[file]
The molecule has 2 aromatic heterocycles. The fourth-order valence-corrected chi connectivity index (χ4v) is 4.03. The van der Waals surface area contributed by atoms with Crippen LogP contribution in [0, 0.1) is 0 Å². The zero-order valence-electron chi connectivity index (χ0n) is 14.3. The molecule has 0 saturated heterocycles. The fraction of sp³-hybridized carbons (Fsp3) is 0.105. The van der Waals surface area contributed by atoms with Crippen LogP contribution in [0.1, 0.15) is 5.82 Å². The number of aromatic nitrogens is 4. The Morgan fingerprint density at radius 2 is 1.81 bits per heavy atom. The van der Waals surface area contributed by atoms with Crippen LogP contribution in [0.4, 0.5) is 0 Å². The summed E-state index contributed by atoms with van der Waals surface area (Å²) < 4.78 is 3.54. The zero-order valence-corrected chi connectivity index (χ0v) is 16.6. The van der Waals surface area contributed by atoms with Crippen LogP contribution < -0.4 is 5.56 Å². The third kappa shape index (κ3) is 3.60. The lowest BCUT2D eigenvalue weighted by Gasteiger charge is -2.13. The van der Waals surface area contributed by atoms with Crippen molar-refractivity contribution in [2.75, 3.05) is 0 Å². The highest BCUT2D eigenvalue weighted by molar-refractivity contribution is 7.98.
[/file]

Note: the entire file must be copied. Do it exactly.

The molecule has 2 aromatic heterocycles. The fourth-order valence-corrected chi connectivity index (χ4v) is 4.03. The van der Waals surface area contributed by atoms with Crippen LogP contribution in [0, 0.1) is 0 Å². The zero-order valence-electron chi connectivity index (χ0n) is 14.3. The molecule has 0 saturated heterocycles. The fraction of sp³-hybridized carbons (Fsp3) is 0.105. The van der Waals surface area contributed by atoms with Crippen LogP contribution in [0.1, 0.15) is 5.82 Å². The number of aromatic nitrogens is 4. The Morgan fingerprint density at radius 2 is 1.81 bits per heavy atom. The van der Waals surface area contributed by atoms with Crippen LogP contribution in [0.4, 0.5) is 0 Å². The summed E-state index contributed by atoms with van der Waals surface area (Å²) < 4.78 is 3.54. The zero-order valence-corrected chi connectivity index (χ0v) is 16.6. The van der Waals surface area contributed by atoms with Crippen LogP contribution < -0.4 is 5.56 Å². The third kappa shape index (κ3) is 3.60. The lowest BCUT2D eigenvalue weighted by Gasteiger charge is -2.13. The van der Waals surface area contributed by atoms with Crippen molar-refractivity contribution in [2.75, 3.05) is 0 Å². The highest BCUT2D eigenvalue weighted by molar-refractivity contribution is 7.98.